Shorts Are Piling Into These Stocks. Should You Be Worried?
The best thing about the stock market is that you can make money in either direction. Historically, stock indexes have tended to trend up over the long term. But when you look at individual stocks, you'll find plenty of stocks that lose money over the long haul. According to hedge fund institution Blackstar Funds, even with dividends included, between 1983 and 2006, 64% of stocks -- nearly two-thirds -- underperformed the Russell 3000, a broad-scope market index.
A large influx of short-sellers shouldn't be a damning factor to any company, but it could be a red flag from traders that something may not be as cut-and-dried as it appears. Let's look at three companies that have seen a rapid increase in the amount of shares currently sold short and see whether traders are blowing smoke or their worry has some merit.
Short Percentage Increase Feb. 15 to Feb. 29
Short Shares as a Percentage of Float
|TELUS (NYS: TU)||883.7%||7.9%|
|Huntsman (NYS: HUN)||46.3%||4.8%|
|Alcatel-Lucent (NYS: ALU)||55.3%||0.8%|
Source: The Wall Street Journal.
Sometimes we forget that when the world's financial system nearly collapsed on itself a few years back, Canada was one of the few countries to survive more or less unscathed. While growth isn't off the charts, Canada offers one of the most stable investment environments around the world. That's what makes short-sellers' obsession with TELUS the past few weeks confusing.
TELUS has missed Wall Street's EPS estimates in two consecutive quarters, so that could be what investors are focusing on, but the company's long-term plan and guidance remain intact. Wireless revenue remains the primary growth-driver, rising by 6.5% and headed for a 43% jump in data revenue, thanks to the surging demand for smartphones and tablets. This wireless segment is what allows TELUS to predict revenue growth in the 4% to 6% range in the upcoming year.
Some are concerned about increased competition from Rogers Communications (NYS: RCI) , but I just don't see it. From an investment perspective, Rogers is levered almost three times as much as TELUS and is currently yielding just a hair less than TELUS (4.1% vs. 4.3%). I think the shorts should look elsewhere for a downside bet.
Here's another head-scratcher: What attracted short-sellers to Huntsman in the first place? Huntsman, a chemicals provider, reported its fourth-quarter results in late February, and my only guess is short-sellers were angling for a bad report. Unfortunately for them, they didn't get it.
Huntsman's report, once you get past the one-time gains, signaled continued growth, with revenue improving 9% to $2.63 and an EPS of $0.28, $0.01 ahead of expectations. The most important aspect of Huntsman's report was its ability to pass along rising raw materials costs to its customers. Passing along costs makes or breaks these chemical manufacturers, and Huntsman looks very healthy right now. Tack on a forward P/E of just seven, and you have what might be a very undervalued global recovery stock.
I hope you're sitting down for this...
Brace yourself, because I have some breaking news that I had never expected to say: Alcatel-Lucent looks attractive, and short-sellers may be choosing the wrong time to bet against the company.
As Fool Rich Smith reported last month, a report by Barron's has suggested that private-equity firms might be making a bid for larger telecom space stocks in the coming year and named Alcatel-Lucent as a potential takeover candidate. But there's more to Alcatel than just takeover rumors. The combined entity turned its first annual profit since 2005, as its restructuring is finally paying dividends in the form of lower expenses. With news from larger telecom providers AT&T (NYS: T) and Verizon that they're planning to increase infrastructure spending in 2012, Alcatel-Lucent will benefit from increased business -- and could be a steal of a deal at just nine times forward earnings.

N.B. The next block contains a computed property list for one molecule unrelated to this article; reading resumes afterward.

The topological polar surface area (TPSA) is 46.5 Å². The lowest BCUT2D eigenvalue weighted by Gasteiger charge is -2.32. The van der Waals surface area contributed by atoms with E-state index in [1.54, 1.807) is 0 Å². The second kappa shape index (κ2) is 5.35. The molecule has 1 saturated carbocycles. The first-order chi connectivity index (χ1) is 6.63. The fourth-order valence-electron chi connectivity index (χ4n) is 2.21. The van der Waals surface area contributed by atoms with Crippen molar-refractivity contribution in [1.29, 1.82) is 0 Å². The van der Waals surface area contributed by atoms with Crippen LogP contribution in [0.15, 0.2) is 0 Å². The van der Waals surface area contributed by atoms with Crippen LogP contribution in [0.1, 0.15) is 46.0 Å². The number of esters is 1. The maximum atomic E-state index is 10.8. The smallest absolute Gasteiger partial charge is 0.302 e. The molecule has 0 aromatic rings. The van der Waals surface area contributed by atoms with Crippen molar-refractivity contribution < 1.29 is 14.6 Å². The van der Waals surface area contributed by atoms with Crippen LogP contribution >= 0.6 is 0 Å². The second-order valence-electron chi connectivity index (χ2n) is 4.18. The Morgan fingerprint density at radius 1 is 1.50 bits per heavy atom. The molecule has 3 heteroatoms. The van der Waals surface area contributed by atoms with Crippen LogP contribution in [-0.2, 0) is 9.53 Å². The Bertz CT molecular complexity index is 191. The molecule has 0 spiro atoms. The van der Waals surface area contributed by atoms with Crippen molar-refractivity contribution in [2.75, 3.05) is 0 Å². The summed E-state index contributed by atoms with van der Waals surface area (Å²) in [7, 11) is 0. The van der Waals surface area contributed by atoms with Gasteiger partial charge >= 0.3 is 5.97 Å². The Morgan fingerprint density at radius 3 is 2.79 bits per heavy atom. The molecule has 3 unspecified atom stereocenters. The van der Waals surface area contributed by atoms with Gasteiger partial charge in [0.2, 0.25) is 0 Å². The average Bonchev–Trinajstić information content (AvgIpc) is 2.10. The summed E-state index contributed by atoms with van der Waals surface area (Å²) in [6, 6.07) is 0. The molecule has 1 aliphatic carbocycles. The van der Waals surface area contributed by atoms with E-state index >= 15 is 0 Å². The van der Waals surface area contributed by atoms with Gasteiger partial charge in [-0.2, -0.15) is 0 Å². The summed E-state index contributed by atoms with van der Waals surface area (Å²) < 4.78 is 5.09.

This week we took a look at three companies that short-sellers were expecting to report weak results but that simply didn't roll over as the shorts had expected. Betting against sustainable earnings growth is generally not a great idea.
What's your take on these three stocks? Do the short-sellers have these stocks pegged, or are they blowing smoke? Share your thoughts in the comments section below and consider adding these stocks to your free and personalized watchlist to keep up on the latest news with each company.
Also, if you'd like to avoid the potential pitfalls that high short interest can bring, I suggest you download a copy of our latest special report: "The Motley Fool's Top Stock for 2012." In it, our chief investment officer gives you the skinny on a company he has dubbed the "Costco of Latin America." Best of all, this report is completely free, but only for a limited time. Don't miss out!
At the time this article was published Fool contributor Sean Williams has no material interest in any companies mentioned in this article. You can follow him on CAPS under the screen name TMFUltraLong, track every pick he makes under the screen name TrackUltraLong, and check him out on Twitter, where he goes by the handle @TMFUltraLong.Motley Fool newsletter services have recommended buying shares of Rogers Communications. Try any of our Foolish newsletter services free for 30 days. We Fools don't all hold the same opinions, but we all believe that considering a diverse range of insights makes us better investors. The Motley Fool has a disclosure policy that never needs to be sold short.
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